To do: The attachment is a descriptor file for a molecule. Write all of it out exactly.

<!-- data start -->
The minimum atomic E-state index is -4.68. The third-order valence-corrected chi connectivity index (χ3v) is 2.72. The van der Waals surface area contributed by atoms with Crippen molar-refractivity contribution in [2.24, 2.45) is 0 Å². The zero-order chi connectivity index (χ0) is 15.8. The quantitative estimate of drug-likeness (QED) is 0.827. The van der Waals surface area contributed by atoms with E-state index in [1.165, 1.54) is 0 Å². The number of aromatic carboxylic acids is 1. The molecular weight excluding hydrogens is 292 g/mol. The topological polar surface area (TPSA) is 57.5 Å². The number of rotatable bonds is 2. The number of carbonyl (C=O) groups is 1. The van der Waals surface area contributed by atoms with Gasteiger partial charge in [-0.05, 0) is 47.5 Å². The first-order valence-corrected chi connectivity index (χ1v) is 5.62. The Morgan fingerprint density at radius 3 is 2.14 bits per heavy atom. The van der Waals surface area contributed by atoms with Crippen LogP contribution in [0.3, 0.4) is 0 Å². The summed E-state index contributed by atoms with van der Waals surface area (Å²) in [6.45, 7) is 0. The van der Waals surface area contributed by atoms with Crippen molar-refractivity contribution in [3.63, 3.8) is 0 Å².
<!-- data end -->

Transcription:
The minimum atomic E-state index is -4.68. The third-order valence-corrected chi connectivity index (χ3v) is 2.72. The van der Waals surface area contributed by atoms with Crippen molar-refractivity contribution in [2.24, 2.45) is 0 Å². The zero-order chi connectivity index (χ0) is 15.8. The quantitative estimate of drug-likeness (QED) is 0.827. The van der Waals surface area contributed by atoms with E-state index in [1.165, 1.54) is 0 Å². The number of aromatic carboxylic acids is 1. The molecular weight excluding hydrogens is 292 g/mol. The topological polar surface area (TPSA) is 57.5 Å². The number of rotatable bonds is 2. The number of carbonyl (C=O) groups is 1. The van der Waals surface area contributed by atoms with Gasteiger partial charge in [-0.05, 0) is 47.5 Å². The first-order valence-corrected chi connectivity index (χ1v) is 5.62. The Morgan fingerprint density at radius 3 is 2.14 bits per heavy atom. The van der Waals surface area contributed by atoms with Crippen LogP contribution in [0.3, 0.4) is 0 Å². The summed E-state index contributed by atoms with van der Waals surface area (Å²) in [6.45, 7) is 0. The van der Waals surface area contributed by atoms with Crippen molar-refractivity contribution in [3.63, 3.8) is 0 Å².